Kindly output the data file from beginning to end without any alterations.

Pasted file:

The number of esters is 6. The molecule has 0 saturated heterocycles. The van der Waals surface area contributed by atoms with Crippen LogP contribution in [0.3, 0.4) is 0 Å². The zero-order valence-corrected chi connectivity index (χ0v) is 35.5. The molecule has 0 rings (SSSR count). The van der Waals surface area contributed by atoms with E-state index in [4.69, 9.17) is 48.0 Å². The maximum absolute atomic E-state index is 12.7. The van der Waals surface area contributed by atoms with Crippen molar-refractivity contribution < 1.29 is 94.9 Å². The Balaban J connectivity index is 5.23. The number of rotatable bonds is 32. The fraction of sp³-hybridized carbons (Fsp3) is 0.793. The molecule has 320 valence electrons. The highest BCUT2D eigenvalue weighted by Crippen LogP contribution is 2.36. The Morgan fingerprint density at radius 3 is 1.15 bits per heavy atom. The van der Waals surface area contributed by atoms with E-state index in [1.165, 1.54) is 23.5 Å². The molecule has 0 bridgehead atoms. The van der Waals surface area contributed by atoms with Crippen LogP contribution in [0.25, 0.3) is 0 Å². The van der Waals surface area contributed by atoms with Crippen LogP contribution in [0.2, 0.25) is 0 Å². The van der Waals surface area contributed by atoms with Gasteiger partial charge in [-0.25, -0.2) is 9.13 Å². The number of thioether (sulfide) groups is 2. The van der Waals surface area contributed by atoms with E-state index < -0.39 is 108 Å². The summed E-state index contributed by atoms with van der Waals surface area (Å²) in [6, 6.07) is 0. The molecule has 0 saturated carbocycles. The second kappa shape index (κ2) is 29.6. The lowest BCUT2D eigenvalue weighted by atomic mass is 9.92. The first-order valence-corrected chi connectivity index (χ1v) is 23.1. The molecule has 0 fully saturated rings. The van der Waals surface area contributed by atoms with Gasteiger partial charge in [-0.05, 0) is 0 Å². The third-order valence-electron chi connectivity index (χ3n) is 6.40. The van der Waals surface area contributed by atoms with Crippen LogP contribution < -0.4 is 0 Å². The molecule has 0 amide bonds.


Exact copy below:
The number of esters is 6. The molecule has 0 saturated heterocycles. The van der Waals surface area contributed by atoms with Crippen LogP contribution in [0.3, 0.4) is 0 Å². The zero-order valence-corrected chi connectivity index (χ0v) is 35.5. The molecule has 0 rings (SSSR count). The van der Waals surface area contributed by atoms with E-state index in [4.69, 9.17) is 48.0 Å². The maximum absolute atomic E-state index is 12.7. The van der Waals surface area contributed by atoms with Crippen molar-refractivity contribution < 1.29 is 94.9 Å². The Balaban J connectivity index is 5.23. The number of rotatable bonds is 32. The fraction of sp³-hybridized carbons (Fsp3) is 0.793. The molecule has 320 valence electrons. The highest BCUT2D eigenvalue weighted by Crippen LogP contribution is 2.36. The Morgan fingerprint density at radius 3 is 1.15 bits per heavy atom. The van der Waals surface area contributed by atoms with E-state index in [1.165, 1.54) is 23.5 Å². The molecule has 0 bridgehead atoms. The van der Waals surface area contributed by atoms with Crippen LogP contribution in [0.25, 0.3) is 0 Å². The van der Waals surface area contributed by atoms with Crippen LogP contribution in [0.2, 0.25) is 0 Å². The van der Waals surface area contributed by atoms with Gasteiger partial charge in [-0.25, -0.2) is 9.13 Å². The number of thioether (sulfide) groups is 2. The van der Waals surface area contributed by atoms with E-state index < -0.39 is 108 Å². The summed E-state index contributed by atoms with van der Waals surface area (Å²) in [6, 6.07) is 0. The molecule has 0 saturated carbocycles. The second kappa shape index (κ2) is 29.6. The lowest BCUT2D eigenvalue weighted by atomic mass is 9.92. The first-order valence-corrected chi connectivity index (χ1v) is 23.1. The molecule has 0 fully saturated rings. The van der Waals surface area contributed by atoms with Gasteiger partial charge in [-0.05, 0) is 0 Å². The third-order valence-electron chi connectivity index (χ3n) is 6.40. The van der Waals surface area contributed by atoms with Crippen LogP contribution < -0.4 is 0 Å². The molecule has 0 amide bonds.